Working longer for less
The debate is on in the UK - and probably the rest of the industrialised world - as to what we should do with our pensioners. We live longer and cannot afford paying for their early and comfortable retirement. Whether the older generation have made a valuable contribution to society and deserve respect and dignity in return is not part of the discussion. It’s all about economics. This is a materialistic society, after all. More than that, however, the debate is seriously flawed in its basic premises.
Industrialisation and material advancement were once thought to be the panacea for all of humanity’s woes. Machines were to do all the work and people were to reap the benefit of their (the machines’) labour. There is no doubt that machines have taken the sting out of many jobs and have replaced human effort, be it in the household or in the factory. But they have not freed up their human masters to pursue leisurely tasks. Instead, they have enslaved them.
In the home, domestic equipment has freed women from doing the housekeeping only to force them to seek paid employment. In the workplace machines have reduced the requirement of human input and forced people into unemployment. The predicted prosperity has not become true for most of the citizens of the industrialised world. To the contrary, life has become more rushed, more stressful, less satisfying.
This is not the fault of the machines. The reason for this disastrous outcome is a skewed financial system where money becomes an objective in itself instead of being a means to an end. In the early parts of the last century the protagonists of the social credit movement made it abundantly clear that if machines were doing the work but were not being paid for it, then the people who were no longer doing the work and were not being paid for it either could hardly afford the products produced by the machines. They argued that every citizen should receive a dividend to share in the wealth created by automation.
In the materialist world, however, man is only worth as much as he produces, although, after some means-testing, he may be given a pittance to keep him alive and out of poverty. Children may be future earners, but old-age pensioners are a burden and dispensable as far as the materialist economy is concerned.
The way we run our economy is a huge con-trick by the bankers. Everything is debt-financed, from the bread we eat to the houses we live in. Food is shipped around the world, products are imported from far-off places, whilst a country’s local produce is being exported - all in order to increase our dependencies. The banks - and unfortunately most people are not clued up on this - do not finance economic activity with their own funds or those of their depositors. They have been given the right by government to create new credit out of thin air and then charge for it.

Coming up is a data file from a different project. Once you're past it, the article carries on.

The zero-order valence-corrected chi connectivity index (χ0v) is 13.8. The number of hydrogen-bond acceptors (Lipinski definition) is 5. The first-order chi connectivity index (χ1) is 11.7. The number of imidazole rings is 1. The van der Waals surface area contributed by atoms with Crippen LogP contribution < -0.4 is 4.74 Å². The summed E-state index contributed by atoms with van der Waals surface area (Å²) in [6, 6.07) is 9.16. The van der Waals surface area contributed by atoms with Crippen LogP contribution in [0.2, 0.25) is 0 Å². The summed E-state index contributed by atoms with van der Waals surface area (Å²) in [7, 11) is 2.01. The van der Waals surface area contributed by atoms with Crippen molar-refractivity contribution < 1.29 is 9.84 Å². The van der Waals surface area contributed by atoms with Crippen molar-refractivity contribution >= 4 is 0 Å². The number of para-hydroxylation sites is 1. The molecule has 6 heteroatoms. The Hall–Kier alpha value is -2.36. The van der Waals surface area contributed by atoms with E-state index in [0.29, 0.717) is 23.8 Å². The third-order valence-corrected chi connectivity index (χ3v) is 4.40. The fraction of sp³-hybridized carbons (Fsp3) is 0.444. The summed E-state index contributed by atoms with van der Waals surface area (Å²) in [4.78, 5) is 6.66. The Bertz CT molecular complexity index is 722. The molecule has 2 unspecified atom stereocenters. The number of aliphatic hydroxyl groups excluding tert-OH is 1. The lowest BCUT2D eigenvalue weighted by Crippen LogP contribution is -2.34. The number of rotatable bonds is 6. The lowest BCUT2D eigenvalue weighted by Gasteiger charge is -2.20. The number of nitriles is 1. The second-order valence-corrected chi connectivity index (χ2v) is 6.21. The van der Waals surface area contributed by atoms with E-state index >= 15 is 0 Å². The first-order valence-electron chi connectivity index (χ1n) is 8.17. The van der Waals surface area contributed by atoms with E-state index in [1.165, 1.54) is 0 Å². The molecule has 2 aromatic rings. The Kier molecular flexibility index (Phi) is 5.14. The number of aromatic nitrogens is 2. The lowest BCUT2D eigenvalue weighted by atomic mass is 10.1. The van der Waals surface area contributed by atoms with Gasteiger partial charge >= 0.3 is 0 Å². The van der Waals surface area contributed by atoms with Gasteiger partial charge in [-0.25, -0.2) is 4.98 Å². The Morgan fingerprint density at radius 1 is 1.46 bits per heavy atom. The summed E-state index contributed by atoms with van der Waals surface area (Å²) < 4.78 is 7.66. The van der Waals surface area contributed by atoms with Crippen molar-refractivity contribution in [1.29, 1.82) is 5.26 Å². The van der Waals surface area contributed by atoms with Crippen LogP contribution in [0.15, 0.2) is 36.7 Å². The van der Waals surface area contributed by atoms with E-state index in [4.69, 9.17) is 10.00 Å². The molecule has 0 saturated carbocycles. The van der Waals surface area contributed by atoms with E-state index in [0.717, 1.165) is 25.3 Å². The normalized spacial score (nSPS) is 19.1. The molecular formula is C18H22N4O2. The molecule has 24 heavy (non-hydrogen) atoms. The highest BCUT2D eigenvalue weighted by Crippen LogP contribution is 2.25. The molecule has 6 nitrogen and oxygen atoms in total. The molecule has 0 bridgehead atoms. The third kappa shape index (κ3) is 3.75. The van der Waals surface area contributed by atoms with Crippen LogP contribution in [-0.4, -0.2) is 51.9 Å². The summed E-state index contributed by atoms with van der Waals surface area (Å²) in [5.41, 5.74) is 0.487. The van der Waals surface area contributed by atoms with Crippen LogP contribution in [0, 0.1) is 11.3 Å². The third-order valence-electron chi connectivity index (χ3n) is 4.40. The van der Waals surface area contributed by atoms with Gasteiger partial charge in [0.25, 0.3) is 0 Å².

If a bank creates a pound in new credit but wants two pounds back over five or ten years, where is the extra pound going to come from? At an average interest rate of 5% (and we’ve got much higher rates now) the compound interest on a single pound lent in year one of our calendar would today, two millennia later, be worth five thousand balls of gold each weighing the weight of the earth. It is lunacy, it is unsustainable. Governments hope to postpone the melt-down by creating economic growth. But nature does not permit unlimited growth which becomes a cancer that eventually destroys its host. If it wasn’t for wars as a valve to let off steam the economy would have collapsed a lot earlier.
Have you ever wondered why there is always more money for war than there is to spend on peace-time benefits? Or how come that these fabulous banks have more money than all the countries in the world put together, seeing that there isn’t a single country now that is not indebted to them? They have obtained their wealth by fraudulent means. First they corrupted our politicians and governments plus the media, and once they had them in their pockets it was plain sailing. Instead of issuing a nation’s money supply themselves, as Abraham Lincoln argued they should, governments gave that authority to the banks and then bought it back from them at a surcharge. Our high taxes are the result of the banks collecting the spoils.
The pension debate, therefore, is a red herring. Short of a thorough shake-up of the financial system by which we are enslaved we are heading for a rough ride into the future.